Implementation of sets using nothing but functions would be one of the first tricks in the “100 Fun Things to Do With Functions and Closures” book if that book existed. It may not be very practical, but it may help people get into the functional mindset. We'll use OCaml for demonstration.
Our implementation will support the following operations:
- Checking if a value belongs to a set
- Inserting new elements into existing sets
- Creating unions and complements of sets
We'll represent a set S as a function s x such that s x = true if x is a member of S and false otherwise. This way the first goal of our project is already met.
The type of the set functions will be
'a -> bool (if you are new to ML, the
here is a type variable that can be replaced by any type, as long as all occurences of
within an expression are replaced with the same type — this is known as parametric polymorphism).
In this approach, a set and a function that checks if a value belongs to it is the same, but we can add a little syntactic sugar to make it look as if sets were somehow special:
let is_in s x = s x
The empty set can be represented as a function that returns false for any argument, since by definition it's a set that has no elements, and nothing belongs to it:
let empty x = false
How can we represent a non-empty set? Let's start with a set of just one element. To find out if something belongs to it, we just need to compare it with a fixed value, and return false if they are not equal:
let set_of_one x = if x = 1 then true else false
Or we can rewrite it using the
empty function we've defined earlier as the base case for recursion:
let set_of_one x = if x = 1 then true else empty x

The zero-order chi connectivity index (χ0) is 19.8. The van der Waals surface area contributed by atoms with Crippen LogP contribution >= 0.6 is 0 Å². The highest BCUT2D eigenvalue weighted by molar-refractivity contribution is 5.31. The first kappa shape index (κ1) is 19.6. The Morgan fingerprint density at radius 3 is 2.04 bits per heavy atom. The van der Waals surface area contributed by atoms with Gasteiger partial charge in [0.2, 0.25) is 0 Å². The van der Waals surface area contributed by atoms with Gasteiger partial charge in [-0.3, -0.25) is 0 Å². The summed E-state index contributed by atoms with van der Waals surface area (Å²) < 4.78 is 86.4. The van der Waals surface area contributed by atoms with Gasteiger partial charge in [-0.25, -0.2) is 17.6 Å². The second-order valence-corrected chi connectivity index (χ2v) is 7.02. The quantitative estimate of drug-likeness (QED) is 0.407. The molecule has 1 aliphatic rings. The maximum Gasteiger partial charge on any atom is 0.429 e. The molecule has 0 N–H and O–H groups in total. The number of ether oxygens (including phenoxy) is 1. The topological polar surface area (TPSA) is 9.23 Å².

Note that we've just essentially created a non-empty set from the empty set. Now we have the template for set functions,
and it's easy to see how to make a set of two elements (say 1 and 2) from
let set_of_one_and_two x = if x = 2 then true else set_of_one x
Now we are just one step away from the second goal of creating a function for inserting elements into existing sets. All we need is a simple higher order function that takes a set s and value e and returns a new function s' x that returns true is x = e, or the value of s x otherwise.
let insert e s = fun x -> if x = e then true else s x
We can build sets of any finite size from the empty set with it:
let one = insert 1 empty let two = insert 2 one let three = insert 3 two let a = in_set three 2 (* true *) let b = in_set three 4 (* false *)
Now to the union and the complement. You might have noticed that with our
insert function, we'are essentially
representing finite sets as unions of single element sets, but here we are talking about a user-friendly way to create
a union of two arbitrary sets.
By definition, an element is in the union of sets A and B if it belongs to at least one of them. We can implement the union function simply by following the definition.
let union s s' = fun x -> (is_in s x) || (is_in s' x)
The definition of the (relative) complement of sets A and B is a set that includes all elements of A that are not in B.
let complement s s' = fun x -> (is_in s x) && not (is_in s' x)
Let's test them:
let s = insert 3 empty |> insert 2 let s' = insert 1 empty let u = union s s' let c = complement u s' let x = is_in u 3 (* true *) let y = is_in u 1 (* true *) let z = is_in u 0 (* false *) let v = is_in c 1 (* false *) let w = is_in c 3 (* true *)
Now that all goals are met, we can even wrap everything into a module:
module type MYSET = sig type 'a set = 'a -> bool val empty : 'a set val is_in : 'a set -> 'a -> bool val insert : 'a -> 'a set -> 'a set val union : 'a set -> 'a set -> 'a set val complement : 'a set -> 'a set -> 'a set end module MySet : MYSET = struct type 'a set = 'a -> bool let empty x = false let is_in s x = s x let insert e s = fun x -> if x = e then true else s x let union s s' = fun x -> (is_in s x) || (is_in s' x) let complement s s' = fun x -> (is_in s x) && not (is_in s' x) end